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Demystifying the EP Laboratory

Anesthetic Considerations for Electrophysiology Procedures

Cheruku, Sreekanth, MD*; Boud, Travis J., MD*; Kulkarni, Nitin, MD; Lynch, Isaac P., MD

International Anesthesiology Clinics: October 2018 - Volume 56 - Issue 4 - p 98–119
doi: 10.1097/AIA.0000000000000201
Review Articles

*Department of Anesthesiology and Pain Management, UT Southwestern, Dallas, Texas

Division of Cardiology, UT Southwestern and VA North Texas Health Care System, Dallas, Texas

Department of Anesthesiology and Pain Management, UT Southwestern, Dallas, Texas

The authors declare that they have nothing to disclose.

Address Correspondence to: Isaac P. Lynch, MD, Department of Anesthesiology and Pain Management, UT Southwestern Medical Group, 5323 Harry Hines Blvd., Dallas, TX 75390. E-mail: isaac.lynch@utsouthwestern.edu

Abnormalities of heart rhythm have been recognized since the ancient Egyptians first described the examination of the peripheral pulse in 1700 BCE. It was not, however, until 1887, that a more developed understanding of both cardiovascular physiology and electromagnetism culminated in the development of the electrocardiogram (ECG) by August Waller. Practical improvements to the ECG by a contemporary of Waller, Willem Einthoven, enabled the widespread evaluation of rhythm abnormalities. These developments paved the way for the exploration of early antiarryhthmic therapies, starting in the early 20th century with Karel Wenckebach, who successfully used quinine to treat a patient with atrial fibrillation (AF). Over the next several decades, a spectrum of antiarrhythmic drugs was developed to alter each phase of the cardiac action potential, and classified by Miles Vaughan Williams (Table 1). This new understanding of cardiac electrical currents opened the door to transvenous catheter technologies that could pace the heart and to the first external pacemaker device, developed by Paul Zoll in 1951, to treat a patient with heart block. By the 1980s, implantable pacemakers and defibrillator devices were available and, by the end of the 20th century, intracardiac recordings of electric potentials were possible. This ability to “visualize” the cardiac circuitry of the heart led to devices that could map and ablate arrhythmogenic foci and signaled the birth of modern cardiac ablative therapy for arrhythmias.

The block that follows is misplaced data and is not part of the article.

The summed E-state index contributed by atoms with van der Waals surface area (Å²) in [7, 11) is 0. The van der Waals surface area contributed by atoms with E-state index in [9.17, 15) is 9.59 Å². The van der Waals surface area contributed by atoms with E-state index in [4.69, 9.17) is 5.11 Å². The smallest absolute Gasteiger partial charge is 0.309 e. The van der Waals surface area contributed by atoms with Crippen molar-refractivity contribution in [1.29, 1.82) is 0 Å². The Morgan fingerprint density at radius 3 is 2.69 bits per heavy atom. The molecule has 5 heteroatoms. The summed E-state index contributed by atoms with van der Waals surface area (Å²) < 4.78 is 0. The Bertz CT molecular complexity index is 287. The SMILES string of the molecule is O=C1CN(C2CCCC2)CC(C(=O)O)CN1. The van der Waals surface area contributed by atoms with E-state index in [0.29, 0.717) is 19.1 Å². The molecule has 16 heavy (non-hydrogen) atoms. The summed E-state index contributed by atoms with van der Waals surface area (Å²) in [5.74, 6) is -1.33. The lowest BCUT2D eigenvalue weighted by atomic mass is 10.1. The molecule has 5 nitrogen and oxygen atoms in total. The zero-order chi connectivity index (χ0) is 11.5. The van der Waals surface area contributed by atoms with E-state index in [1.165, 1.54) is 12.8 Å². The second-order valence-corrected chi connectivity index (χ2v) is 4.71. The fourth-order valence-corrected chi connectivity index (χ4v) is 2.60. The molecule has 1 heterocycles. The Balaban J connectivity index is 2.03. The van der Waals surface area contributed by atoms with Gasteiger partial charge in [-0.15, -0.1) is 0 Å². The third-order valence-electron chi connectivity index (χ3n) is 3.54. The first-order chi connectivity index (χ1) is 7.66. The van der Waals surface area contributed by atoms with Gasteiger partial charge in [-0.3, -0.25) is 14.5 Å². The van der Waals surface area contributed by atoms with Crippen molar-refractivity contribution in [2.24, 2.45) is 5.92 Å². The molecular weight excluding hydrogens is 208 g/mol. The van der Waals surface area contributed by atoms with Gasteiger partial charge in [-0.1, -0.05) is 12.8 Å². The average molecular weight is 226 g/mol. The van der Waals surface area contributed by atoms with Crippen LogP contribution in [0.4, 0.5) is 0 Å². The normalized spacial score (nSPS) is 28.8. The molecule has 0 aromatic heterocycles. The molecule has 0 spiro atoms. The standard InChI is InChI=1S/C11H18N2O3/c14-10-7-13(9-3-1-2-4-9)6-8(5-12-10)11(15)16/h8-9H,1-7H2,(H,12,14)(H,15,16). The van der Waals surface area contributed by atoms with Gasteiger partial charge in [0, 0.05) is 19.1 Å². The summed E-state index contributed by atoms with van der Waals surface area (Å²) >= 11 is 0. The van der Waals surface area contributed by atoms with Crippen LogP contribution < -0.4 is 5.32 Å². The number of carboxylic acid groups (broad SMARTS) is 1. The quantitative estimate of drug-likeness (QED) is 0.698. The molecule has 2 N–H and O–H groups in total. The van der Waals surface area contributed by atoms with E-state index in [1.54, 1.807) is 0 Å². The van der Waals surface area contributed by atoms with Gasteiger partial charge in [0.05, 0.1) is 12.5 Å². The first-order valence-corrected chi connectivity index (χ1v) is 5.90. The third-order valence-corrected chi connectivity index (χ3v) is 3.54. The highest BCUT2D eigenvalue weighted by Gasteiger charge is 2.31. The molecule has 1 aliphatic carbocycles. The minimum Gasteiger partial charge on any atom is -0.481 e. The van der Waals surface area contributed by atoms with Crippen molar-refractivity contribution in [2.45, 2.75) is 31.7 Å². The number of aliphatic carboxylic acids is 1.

Table 1

Table 1

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Arrhythmias

The normal cardiac impulse originates from the sinoatrial (SA) node, depolarizes the atria, and proceeds through different pathways to the atrioventricular (AV) node. It is then conducted to the bundle of His, runs down each of the 2 bundle branches, and depolarizes the ventricles (Fig. 1). Any disturbance in this pattern of conduction is termed an arrhythmia. The broad definition of arrhythmia includes premature atrial contractions (PACs) and premature ventricular contractions (PVCs), which are very common and do not have acute hemodynamic consequences. PVCs can be symptomatic, and patients with a high burden can experience deterioration of left ventricular ejection fraction.1,2 Hemodynamically significant arrhythmias include bradyarrhythmias, supraventricular tachycardias (SVTs), AF, atrial flutter (AFl), and ventricular arrhythmias (VA). Common presenting arrhythmias in patients presenting for electrophysiology (EP) procedures are discussed here.

Figure 1

Figure 1

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Bradyarrhythmias

Bradyarrhythmias are arrhythmias that result in a slow ventricular rate (<60 beats/min) because of abnormalities in impulse formation or impulse conduction. Sinus node dysfunction, a disorder of impulse formation, can result in bradyarrhythmias by interfering with the generation of the initial cardiac action potential. A multitude of etiologies can precipitate sinus node dysfunction including ischemia, infection, medications, autonomic dysfunction, and the most common etiology, degenerative fibrosis. When sinus node dysfunction results in clinical symptoms such as dizziness or syncope, it is referred to as sick sinus syndrome. Ambulatory ECG monitoring is useful in making the diagnosis of sick sinus syndrome by correlating symptoms with episodes of bradycardia and is also useful for the identification of other arrhythmias, most commonly AF. Symptomatic patients with intrinsic sinus node dysfunction should undergo implantation of a permanent pacemaker.

AV block, a disorder of impulse conduction, also has a multifactorial etiology and results in slowed impulse transmission through the AV node. This slowing is clinically measured by evaluating the relationship between the P-wave and QRS complexes on the ECG. A fixed, prolonged PR interval (>200 ms) is diagnostic for first-degree heart block and frequently does not result in clinical symptoms. Second-degree AV block involves pathology of the AV node or the His-Purkinje system and is further subdivided into Mobitz type 1 and type 2. Mobitz type 1 block results from AV node pathology above the level of the His bundle, and manifests as a progressively lengthening PR interval, followed by a nonconducted P-wave. Mobitz type 2 block is because of pathology in the infra-Hisian conduction system and results in nonconducted P-waves that occur without predictable increases in the PR interval. Third-degree AV block denotes a complete failure in the transmission of SA nodal impulses to the ventricles and has a significant association with ischemic and structural heart disease. Although patients with lower degree AV block—first-degree and Mobitz type 1—can be managed conservatively, those with higher degree AV block—Mobitz type 2 and third-degree AV block—require the placement of a permanent pacemaker.